Proverbs 12 is a collection of 28 individual sayings. While there doesn’t seem to be a uniting theme, many speak about proper/improper behavior and speech, or about the ways of the righteous/wicked.
V. 10 contrasts how the righteous and the wicked treat their animals: “A righteous man knows the needs of his beast, But the ‘compassion’ of the wicked is cruelty.”
III. Important Verses
v. 4: A capable wife is a crown for her husband, But an incompetent one is like rot in his bones.
v. 10: A righteous man knows the needs of his beast, But the compassion of the wicked is cruelty.
v. 15: The way of a fool is right in his own eyes; But the wise man accepts advice.
v. 16: A fool’s vexation is known at once, But a clever man conceals his humiliation.
v. 18: There is blunt talk like sword-thrusts, But the speech of the wise is healing.
v. 23: A clever man conceals what he knows, But the mind of a dullard cries out folly.
v. 24: The hand of the diligent wields authority; The negligent are held in subjection.
v. 25: If there is anxiety in a man’s mind let him quash it, And turn it into joy with a good word.
1. Accepting criticism
2-3. Divine judgment
4. A capable wife
5-7. The righteous/wicked
9. Be happy with what you have
10. Proper treatment of animals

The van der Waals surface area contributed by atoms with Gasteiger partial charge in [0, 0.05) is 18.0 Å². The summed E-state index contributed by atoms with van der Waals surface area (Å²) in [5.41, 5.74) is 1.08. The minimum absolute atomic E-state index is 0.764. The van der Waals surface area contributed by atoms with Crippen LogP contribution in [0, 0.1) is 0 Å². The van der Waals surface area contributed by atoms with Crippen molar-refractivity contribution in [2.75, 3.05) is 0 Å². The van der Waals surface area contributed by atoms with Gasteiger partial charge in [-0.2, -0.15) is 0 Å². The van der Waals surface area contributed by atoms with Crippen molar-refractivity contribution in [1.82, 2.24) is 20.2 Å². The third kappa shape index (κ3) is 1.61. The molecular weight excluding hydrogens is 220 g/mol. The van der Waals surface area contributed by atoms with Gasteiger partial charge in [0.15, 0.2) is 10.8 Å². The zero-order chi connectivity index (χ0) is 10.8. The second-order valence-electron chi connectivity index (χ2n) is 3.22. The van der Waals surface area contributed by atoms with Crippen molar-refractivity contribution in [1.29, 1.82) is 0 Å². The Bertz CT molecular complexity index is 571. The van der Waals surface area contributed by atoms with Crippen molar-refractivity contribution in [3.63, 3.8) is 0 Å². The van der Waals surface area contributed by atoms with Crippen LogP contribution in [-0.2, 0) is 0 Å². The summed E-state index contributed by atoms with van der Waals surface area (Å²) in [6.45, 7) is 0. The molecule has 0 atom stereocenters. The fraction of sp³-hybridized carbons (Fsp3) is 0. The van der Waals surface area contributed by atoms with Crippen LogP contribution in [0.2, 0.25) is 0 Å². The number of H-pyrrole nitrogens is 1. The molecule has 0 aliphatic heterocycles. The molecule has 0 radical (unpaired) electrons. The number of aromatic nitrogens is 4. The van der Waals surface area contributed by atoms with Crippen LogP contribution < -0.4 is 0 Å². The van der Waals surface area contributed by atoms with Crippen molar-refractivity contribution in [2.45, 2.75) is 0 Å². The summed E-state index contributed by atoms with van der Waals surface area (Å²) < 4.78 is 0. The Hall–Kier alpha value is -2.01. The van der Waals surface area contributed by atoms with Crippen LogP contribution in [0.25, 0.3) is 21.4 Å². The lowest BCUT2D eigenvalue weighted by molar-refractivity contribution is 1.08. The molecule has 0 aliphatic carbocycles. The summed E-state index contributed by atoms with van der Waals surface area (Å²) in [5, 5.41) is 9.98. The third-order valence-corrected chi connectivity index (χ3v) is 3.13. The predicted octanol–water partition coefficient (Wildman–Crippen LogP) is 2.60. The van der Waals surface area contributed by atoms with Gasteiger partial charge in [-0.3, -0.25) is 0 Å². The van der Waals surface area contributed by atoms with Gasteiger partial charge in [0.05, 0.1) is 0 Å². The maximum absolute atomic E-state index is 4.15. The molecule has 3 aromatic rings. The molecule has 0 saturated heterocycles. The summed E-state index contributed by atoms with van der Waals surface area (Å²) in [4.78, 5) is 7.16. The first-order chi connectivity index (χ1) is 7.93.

11. Reward for hard work
12-13. The righteous/wicked
14. Good people
15. Accepting criticism
18-19. Proper speech
21. The righteous/wicked
23. Remaining silent
24. Reward for hard work
26. Giving advice
27. Reward for hard work
28. Righteousness gives life
Proverbs 12 is a collection of sayings, and most of them employ antithetical parallelism. While there is no uniting theme, there is a strong emphasis on the ways of the righteous/wicked (vv. 3, 5-7, 10, 12-13, 17, 20-21, 26, 28). There is also an emphasis on proper/improper behavior, with special attention to speech in vv. 13-23.
Chapter 12 is the third chapter in the “core” of the book, i.e. it falls within chapters 10-29 which consist of short one-line wisdom sayings. Before dealing with its individual verses, one might ask, how did a chapter like ours, which contains so many disparate sayings, come about? Scholars point to the nature of “Wisdom Literature” for answers. Collins writes (pp. 488-489), “There is a well-attested genre of Wisdom instruction, especially in Egypt, that dates back to the third millennium BCE. Examples include the teachings of Amenemhet and Ptahhotep (third millenium), those of Amenemope and Ani (second millennium), and numerous others (Translations of these texts can be found in ANET, 412-24; and in M. Lichtheim, Ancient Egyptian Literature 1:58-80; 2:135-63.) These instructions were copied in the scribal schools, and new instructions were composed, down to Hellenistic times. They typically deal with relations with other people, both superiors and inferiors, friends and enemies. They often caution about relations with women. They are by no means opportunistic. On the contrary, they seek to inculcate moral virtues, in the belief that these ultimately lead to success.”